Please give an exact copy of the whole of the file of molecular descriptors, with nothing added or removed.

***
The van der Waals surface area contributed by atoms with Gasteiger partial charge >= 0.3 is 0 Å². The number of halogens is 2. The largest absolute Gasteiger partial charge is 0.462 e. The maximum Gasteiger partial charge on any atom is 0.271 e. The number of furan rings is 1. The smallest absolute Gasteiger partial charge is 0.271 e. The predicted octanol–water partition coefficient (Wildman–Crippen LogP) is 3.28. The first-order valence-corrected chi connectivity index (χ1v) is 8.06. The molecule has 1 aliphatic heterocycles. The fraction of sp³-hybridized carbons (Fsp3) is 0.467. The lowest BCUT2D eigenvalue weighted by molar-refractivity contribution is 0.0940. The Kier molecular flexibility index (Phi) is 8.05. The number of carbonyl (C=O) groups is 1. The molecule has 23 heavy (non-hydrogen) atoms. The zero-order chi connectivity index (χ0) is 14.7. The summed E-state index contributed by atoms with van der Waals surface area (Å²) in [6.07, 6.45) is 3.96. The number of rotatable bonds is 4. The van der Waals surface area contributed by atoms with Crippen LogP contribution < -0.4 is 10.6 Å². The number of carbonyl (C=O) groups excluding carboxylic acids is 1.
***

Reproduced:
The van der Waals surface area contributed by atoms with Gasteiger partial charge >= 0.3 is 0 Å². The number of halogens is 2. The largest absolute Gasteiger partial charge is 0.462 e. The maximum Gasteiger partial charge on any atom is 0.271 e. The number of furan rings is 1. The smallest absolute Gasteiger partial charge is 0.271 e. The predicted octanol–water partition coefficient (Wildman–Crippen LogP) is 3.28. The first-order valence-corrected chi connectivity index (χ1v) is 8.06. The molecule has 1 aliphatic heterocycles. The fraction of sp³-hybridized carbons (Fsp3) is 0.467. The lowest BCUT2D eigenvalue weighted by molar-refractivity contribution is 0.0940. The Kier molecular flexibility index (Phi) is 8.05. The number of carbonyl (C=O) groups is 1. The molecule has 23 heavy (non-hydrogen) atoms. The zero-order chi connectivity index (χ0) is 14.7. The summed E-state index contributed by atoms with van der Waals surface area (Å²) in [6.07, 6.45) is 3.96. The number of rotatable bonds is 4. The van der Waals surface area contributed by atoms with Crippen LogP contribution < -0.4 is 10.6 Å². The number of carbonyl (C=O) groups excluding carboxylic acids is 1.